Tag Archives: mental illness

Dealing with Rumination

Being someone who prefers to get along well with everyone, I found myself ruminating over the situation I described in yesterday’s post. Despite reassurances from friends that the person in question had behaved poorly, this evening, my mind keeps returning to the matter:

Cycle 1

Ugh! So, just now, I spoke to my dearly beloved about three strategies I’m going to use for the rest of this evening to avoid rumination:

1. Take a reality check. I asked my partner to review the triggering events with me. Easy, and rewarding! He gave me a phrase: “I don’t care.” Love it. Let’s pare this thing back to basics: a person I don’t know, who has no place in my life, was rude to me. Let it go, woman!

The reality check is like a little bomb, disrupting the cycle:

Cycle 2

2. Discipline my thinking. If my mind circles back to that topic again, I’ll consciously acknowledge it, remind myself that I don’t care, and turn my attention to something else. Note that I’m not trying to avoid thinking about it; that’s not helpful, as repression leads to unhelpful expression!

Disciplining my thinking in this way is like turning one arrow in the sequence outwards, breaking the cycle:

Cycle 3

3. Understand the deeper issues. No need to go into details; let’s just say all those years of therapy are paying off!

Holding this insight in my mind helps put the rumination cycle in context:

Cycle 4

Now that’s a much better picture, isn’t it?

As I now look forward to a rumination-free evening, I’d like to throw the question open: how do you cope if your mind keeps going back (and back and back and back) to an unpleasant topic?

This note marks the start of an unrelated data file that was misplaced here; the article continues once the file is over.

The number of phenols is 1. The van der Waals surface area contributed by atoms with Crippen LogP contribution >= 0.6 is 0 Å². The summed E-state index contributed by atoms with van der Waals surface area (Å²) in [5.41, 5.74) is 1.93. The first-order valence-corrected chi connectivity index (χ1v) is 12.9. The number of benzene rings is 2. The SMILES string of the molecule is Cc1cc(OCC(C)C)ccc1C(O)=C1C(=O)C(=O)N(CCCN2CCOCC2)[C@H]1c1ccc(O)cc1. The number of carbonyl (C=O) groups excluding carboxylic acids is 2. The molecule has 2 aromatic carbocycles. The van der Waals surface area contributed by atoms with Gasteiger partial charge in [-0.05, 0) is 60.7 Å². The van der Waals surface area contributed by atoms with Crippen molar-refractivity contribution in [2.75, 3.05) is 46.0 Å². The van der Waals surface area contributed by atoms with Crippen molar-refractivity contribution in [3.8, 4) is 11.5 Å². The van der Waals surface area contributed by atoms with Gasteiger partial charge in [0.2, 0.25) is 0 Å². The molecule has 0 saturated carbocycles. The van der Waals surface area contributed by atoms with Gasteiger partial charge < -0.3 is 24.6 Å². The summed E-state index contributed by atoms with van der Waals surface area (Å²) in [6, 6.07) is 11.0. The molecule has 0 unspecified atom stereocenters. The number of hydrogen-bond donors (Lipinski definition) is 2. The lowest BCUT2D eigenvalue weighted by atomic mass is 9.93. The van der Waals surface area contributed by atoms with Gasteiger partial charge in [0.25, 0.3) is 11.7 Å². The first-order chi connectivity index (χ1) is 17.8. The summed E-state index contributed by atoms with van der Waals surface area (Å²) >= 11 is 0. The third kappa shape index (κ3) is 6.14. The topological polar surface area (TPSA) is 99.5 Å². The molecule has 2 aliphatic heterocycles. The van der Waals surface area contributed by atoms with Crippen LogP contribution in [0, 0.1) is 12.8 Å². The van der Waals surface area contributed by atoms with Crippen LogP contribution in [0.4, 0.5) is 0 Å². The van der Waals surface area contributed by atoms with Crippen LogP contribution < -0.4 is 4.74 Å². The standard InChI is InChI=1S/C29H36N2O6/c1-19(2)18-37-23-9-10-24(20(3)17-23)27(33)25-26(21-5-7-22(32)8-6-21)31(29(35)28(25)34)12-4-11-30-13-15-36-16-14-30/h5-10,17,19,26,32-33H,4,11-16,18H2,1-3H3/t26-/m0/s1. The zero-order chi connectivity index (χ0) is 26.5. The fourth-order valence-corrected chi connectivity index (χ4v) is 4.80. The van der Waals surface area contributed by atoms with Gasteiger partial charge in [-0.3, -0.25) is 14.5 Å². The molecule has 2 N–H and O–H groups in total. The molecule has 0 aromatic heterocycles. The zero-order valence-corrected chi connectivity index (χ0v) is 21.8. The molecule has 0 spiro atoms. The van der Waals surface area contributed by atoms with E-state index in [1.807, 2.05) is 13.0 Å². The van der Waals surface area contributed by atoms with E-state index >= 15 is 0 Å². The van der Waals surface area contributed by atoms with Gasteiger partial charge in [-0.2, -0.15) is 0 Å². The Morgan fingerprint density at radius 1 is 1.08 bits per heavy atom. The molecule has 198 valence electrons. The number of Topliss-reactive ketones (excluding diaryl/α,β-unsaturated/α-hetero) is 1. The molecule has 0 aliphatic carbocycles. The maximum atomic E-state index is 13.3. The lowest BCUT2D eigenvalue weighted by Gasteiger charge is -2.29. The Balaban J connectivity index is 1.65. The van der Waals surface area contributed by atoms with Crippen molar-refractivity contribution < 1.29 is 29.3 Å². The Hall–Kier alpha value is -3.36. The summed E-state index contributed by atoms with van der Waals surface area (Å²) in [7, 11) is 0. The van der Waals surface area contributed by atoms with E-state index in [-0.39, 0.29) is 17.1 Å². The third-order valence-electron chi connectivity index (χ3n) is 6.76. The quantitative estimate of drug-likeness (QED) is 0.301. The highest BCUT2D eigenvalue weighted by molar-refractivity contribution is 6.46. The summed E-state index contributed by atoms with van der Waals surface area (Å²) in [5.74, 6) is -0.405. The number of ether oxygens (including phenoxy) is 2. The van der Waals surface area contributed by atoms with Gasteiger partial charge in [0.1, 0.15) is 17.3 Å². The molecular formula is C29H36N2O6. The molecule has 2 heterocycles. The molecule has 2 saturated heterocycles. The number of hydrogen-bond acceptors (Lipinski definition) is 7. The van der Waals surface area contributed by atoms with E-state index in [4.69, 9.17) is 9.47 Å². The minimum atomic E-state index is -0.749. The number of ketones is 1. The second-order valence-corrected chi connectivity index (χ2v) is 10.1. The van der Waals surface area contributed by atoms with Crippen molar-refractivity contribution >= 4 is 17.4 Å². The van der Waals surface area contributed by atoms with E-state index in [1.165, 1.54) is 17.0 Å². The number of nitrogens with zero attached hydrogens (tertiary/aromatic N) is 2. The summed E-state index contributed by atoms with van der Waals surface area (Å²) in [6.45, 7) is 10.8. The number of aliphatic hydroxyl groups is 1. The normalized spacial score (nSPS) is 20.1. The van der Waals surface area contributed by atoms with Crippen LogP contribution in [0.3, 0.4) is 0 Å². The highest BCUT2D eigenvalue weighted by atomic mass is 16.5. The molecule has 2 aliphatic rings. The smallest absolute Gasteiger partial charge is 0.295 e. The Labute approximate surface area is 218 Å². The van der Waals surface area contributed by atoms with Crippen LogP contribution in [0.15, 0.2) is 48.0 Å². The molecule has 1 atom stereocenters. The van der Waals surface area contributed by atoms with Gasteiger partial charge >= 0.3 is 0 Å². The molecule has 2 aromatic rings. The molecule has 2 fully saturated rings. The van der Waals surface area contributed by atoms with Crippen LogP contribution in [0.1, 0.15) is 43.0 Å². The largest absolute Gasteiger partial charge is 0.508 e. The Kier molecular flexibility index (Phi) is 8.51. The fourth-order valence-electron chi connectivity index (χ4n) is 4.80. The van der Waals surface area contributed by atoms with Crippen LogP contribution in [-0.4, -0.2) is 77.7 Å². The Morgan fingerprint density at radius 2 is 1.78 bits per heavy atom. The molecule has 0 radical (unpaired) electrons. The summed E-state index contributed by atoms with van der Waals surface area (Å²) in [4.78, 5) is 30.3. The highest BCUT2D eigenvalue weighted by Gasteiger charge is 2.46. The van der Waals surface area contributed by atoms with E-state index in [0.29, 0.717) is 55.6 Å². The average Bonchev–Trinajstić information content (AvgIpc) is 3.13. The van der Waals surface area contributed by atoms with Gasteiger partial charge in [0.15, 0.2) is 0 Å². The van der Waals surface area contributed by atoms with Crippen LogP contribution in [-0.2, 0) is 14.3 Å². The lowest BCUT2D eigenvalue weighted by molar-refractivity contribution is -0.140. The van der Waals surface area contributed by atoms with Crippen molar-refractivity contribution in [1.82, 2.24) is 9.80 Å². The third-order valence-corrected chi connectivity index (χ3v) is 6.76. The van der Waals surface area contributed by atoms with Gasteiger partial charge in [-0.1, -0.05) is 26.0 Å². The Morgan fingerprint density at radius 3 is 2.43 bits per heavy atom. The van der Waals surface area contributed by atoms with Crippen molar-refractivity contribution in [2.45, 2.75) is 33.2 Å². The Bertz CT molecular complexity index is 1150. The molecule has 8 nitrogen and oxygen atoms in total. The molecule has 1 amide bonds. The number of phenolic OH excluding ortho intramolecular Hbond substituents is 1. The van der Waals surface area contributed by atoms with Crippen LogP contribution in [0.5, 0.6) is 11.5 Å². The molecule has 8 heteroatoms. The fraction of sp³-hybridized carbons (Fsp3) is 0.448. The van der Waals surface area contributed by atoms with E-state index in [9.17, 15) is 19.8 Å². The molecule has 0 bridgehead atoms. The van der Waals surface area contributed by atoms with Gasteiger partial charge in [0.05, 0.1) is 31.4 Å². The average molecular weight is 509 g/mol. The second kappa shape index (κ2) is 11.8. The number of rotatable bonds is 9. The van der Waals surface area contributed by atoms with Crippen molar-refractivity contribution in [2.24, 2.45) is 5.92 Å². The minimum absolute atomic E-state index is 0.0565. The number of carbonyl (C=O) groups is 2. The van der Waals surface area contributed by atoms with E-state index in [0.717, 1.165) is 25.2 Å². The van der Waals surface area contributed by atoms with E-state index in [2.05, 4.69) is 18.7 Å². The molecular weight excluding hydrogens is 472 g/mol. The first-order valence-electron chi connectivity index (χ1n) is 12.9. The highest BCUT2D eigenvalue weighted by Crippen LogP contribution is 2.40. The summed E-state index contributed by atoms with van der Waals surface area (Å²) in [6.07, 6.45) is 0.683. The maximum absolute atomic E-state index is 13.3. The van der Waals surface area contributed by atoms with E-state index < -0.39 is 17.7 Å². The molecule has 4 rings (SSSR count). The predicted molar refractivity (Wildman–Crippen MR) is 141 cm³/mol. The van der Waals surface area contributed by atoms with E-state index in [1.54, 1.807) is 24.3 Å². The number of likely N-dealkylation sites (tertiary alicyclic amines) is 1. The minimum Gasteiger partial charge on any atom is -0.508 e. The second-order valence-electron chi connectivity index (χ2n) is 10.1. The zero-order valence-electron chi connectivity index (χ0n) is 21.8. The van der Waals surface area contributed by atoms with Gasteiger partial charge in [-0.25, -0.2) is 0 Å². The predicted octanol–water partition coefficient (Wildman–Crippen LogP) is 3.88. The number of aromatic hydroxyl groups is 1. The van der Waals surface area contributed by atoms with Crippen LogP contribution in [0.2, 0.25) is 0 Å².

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Shapes and Sizes

Return visitors might recall that I’m currently rocking “quirks and frailties” language for discussing psychiatric conditions and other mental health issues. After all, we all have “quirks and frailties” – they’re just more pronounced in some of us!

I’m upgrading laptops at the moment, and came across this photo taken in Frankston, Victoria, a couple of years ago:

2012-07-07 13.01.36

The varied forms of these trees got me thinking about how different we humans all are. In fact, New Scientist informed me in 2012 that there were 11 things which are uniquely our own: our DNA, fingerprints, face, gait, ears, eyes, voice, scent, heartbeat, brain waves and microbiome! Surprisingly, even identical twins’ DNA is only 100% the same at the time of conception; from then on, their genomes diverge, and the older they get, the less identical they are (don’t ask me, I’m just a curious reader).

So, we’re all unique, and we all have a set of quirks and frailties willed to us by our nature, strengthened or weakened by our nurture, and ultimately expressed in our environment.

To me, this is one reason I love psychotherapy so much: it’s so deeply personal. Medication hasn’t yet reached the stage where drugs can be manufactured to match my genes, and the briefer therapies – CBT, DBT and the like – teach valuable skills, even essential skills, but don’t necessarily deal with those individual and underlying patterns which keep recurring in my life. They teach me to live with them more comfortably, but are not necessarily transformational.

I see my “talking therapy” as an essential part of my wellness regime. It might not be trendy; research is less prolific, because the number of variables makes designing research programs problematic; but, to me, long-term psychotherapy is part of my healthy moving forward.

What’s your opinion of psychotherapy? Have you tried it, and have you found it useful?